Apr 3, 2024 - News

🏛 City Council's role

Illustration of Columbus City Hall with lines radiating from it.

Illustration: Allie Carl/Axios

Once a settlement is negotiated, it goes to the City Council for approval.

How it works: Council members often discuss the case for a few minutes in open session before voting.

  • Councilors have previously asked if Columbus can use police seizure funds forfeited by criminal defendants to pay for these settlements.
  • The city attorney's office maintains it "would not be appropriate" to use those funds for settlements, deputy city attorney Lara Baker-Morrish said at a February 2023 City Council meeting.

Flashback: Council member Nick Bankston shared frustrations during that meeting when approving a settlement involving an allegation of excessive force.

  • Cameryn Standifer, who was injured in a 2018 takedown maneuver while being arrested on a warrant for an unpaid traffic ticket, received $440,000.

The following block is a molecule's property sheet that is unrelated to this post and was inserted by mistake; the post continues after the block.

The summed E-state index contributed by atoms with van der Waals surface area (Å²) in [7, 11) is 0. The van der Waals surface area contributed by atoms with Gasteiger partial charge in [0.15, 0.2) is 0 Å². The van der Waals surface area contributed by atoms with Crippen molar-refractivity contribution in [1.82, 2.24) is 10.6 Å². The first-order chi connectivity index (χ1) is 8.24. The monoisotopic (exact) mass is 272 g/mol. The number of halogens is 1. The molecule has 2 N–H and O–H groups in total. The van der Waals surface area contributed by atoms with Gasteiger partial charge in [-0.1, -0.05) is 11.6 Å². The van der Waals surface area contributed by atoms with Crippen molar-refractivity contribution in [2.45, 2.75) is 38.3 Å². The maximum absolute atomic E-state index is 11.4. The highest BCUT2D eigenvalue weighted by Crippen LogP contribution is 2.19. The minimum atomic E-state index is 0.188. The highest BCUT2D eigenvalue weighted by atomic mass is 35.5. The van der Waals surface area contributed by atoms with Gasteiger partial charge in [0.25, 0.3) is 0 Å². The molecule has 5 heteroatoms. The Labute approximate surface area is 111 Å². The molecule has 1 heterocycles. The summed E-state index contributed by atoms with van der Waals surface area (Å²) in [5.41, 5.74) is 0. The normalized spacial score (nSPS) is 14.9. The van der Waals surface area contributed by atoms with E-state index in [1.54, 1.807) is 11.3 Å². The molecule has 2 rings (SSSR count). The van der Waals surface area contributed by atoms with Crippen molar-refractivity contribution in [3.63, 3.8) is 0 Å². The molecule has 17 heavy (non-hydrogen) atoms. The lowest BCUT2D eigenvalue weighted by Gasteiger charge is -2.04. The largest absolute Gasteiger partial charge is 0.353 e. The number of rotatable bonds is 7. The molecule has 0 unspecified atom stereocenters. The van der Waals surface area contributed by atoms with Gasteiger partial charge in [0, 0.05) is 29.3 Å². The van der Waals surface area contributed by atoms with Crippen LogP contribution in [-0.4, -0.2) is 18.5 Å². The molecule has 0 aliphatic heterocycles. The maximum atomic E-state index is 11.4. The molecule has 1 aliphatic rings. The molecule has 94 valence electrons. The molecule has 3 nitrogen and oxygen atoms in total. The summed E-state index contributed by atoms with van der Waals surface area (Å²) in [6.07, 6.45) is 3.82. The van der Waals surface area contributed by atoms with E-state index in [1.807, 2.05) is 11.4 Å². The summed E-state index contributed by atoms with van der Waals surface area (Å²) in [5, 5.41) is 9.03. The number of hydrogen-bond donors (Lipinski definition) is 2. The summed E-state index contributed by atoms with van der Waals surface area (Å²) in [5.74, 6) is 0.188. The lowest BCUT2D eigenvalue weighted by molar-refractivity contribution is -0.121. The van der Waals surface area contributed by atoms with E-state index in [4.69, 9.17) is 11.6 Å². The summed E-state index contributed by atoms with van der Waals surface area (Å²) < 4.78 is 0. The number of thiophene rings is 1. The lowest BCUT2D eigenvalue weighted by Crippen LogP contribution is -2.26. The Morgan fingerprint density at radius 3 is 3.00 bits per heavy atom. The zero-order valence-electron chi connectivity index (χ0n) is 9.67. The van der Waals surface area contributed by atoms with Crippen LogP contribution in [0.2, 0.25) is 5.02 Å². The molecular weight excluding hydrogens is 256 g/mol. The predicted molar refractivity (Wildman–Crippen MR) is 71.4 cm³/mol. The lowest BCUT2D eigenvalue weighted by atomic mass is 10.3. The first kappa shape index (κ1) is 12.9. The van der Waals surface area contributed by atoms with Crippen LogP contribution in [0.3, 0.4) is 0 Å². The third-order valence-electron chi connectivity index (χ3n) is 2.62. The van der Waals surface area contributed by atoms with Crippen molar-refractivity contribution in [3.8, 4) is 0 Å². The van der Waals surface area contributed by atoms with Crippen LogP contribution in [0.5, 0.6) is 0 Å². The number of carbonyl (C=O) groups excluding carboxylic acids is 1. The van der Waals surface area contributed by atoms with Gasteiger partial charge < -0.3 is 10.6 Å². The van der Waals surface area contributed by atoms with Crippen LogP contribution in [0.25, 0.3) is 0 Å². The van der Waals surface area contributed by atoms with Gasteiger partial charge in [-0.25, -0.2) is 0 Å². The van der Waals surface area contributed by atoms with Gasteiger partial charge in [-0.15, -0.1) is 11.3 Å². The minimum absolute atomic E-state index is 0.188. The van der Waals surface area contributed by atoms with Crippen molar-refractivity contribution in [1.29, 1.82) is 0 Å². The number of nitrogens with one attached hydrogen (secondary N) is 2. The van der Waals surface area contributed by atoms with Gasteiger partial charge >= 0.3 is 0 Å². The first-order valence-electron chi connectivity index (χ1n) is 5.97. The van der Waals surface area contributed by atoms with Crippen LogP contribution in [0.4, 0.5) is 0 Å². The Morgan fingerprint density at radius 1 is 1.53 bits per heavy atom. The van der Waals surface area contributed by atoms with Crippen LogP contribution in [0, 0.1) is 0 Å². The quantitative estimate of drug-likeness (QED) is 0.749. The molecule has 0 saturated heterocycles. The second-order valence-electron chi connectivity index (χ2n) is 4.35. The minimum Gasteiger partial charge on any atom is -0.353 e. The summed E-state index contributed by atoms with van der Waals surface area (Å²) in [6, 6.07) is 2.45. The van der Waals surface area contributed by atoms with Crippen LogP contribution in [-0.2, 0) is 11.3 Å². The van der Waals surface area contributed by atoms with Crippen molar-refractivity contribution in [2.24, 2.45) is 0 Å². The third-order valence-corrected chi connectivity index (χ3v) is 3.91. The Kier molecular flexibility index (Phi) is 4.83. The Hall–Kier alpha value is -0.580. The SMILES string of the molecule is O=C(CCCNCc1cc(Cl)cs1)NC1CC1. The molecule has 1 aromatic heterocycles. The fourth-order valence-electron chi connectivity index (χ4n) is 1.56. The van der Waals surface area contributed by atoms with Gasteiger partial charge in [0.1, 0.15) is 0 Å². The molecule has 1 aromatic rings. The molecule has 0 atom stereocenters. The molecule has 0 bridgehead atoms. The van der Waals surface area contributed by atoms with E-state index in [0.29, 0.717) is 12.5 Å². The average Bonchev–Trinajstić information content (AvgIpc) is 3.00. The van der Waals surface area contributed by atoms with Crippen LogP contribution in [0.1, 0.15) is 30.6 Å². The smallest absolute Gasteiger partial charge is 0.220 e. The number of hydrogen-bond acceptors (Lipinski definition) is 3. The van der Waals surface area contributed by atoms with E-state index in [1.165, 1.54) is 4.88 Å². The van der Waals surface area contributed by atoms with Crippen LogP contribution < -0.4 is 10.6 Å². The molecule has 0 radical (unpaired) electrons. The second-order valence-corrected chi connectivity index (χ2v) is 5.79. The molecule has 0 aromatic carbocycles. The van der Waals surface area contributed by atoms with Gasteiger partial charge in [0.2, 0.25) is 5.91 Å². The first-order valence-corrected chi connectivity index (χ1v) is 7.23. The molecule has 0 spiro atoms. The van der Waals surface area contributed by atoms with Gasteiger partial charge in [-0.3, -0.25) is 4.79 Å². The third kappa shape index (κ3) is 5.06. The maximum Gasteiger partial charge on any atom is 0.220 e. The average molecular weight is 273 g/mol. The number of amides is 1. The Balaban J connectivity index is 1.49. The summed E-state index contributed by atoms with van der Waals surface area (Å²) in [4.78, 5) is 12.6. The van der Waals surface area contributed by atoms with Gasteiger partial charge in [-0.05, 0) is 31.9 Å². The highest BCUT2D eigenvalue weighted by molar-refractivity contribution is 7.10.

What they're saying: "When mistakes are made like this, it costs taxpayer dollars," Bankston told colleagues.

  • "My vote tonight is a procedural one in that if this fails, it could cost the taxpayers even more money. And not only that, retraumatize this individual … it is not a vote that I want to be taking today."

The other side: Speaks boasts of Columbus' "world class training facility" and the "outstanding" leadership of chief Elaine Bryant and assistant chief LaShanna Potts, who both took over the department in 2021.

  • Bankston has also praised Bryant's leadership, noting the Standifer incident took place before she became chief.

Fast forward: Council went on to approve four more settlements in 2023, including $200,000 given to a Delaware County man who was punched, tased and maced by officers responding to his late-night car accident in 2019.

  • The first settlement in 2024 — approved by the Council on Feb. 12 — was $300,000 given to a man accidentally shot during an arrest nearly a decade ago.
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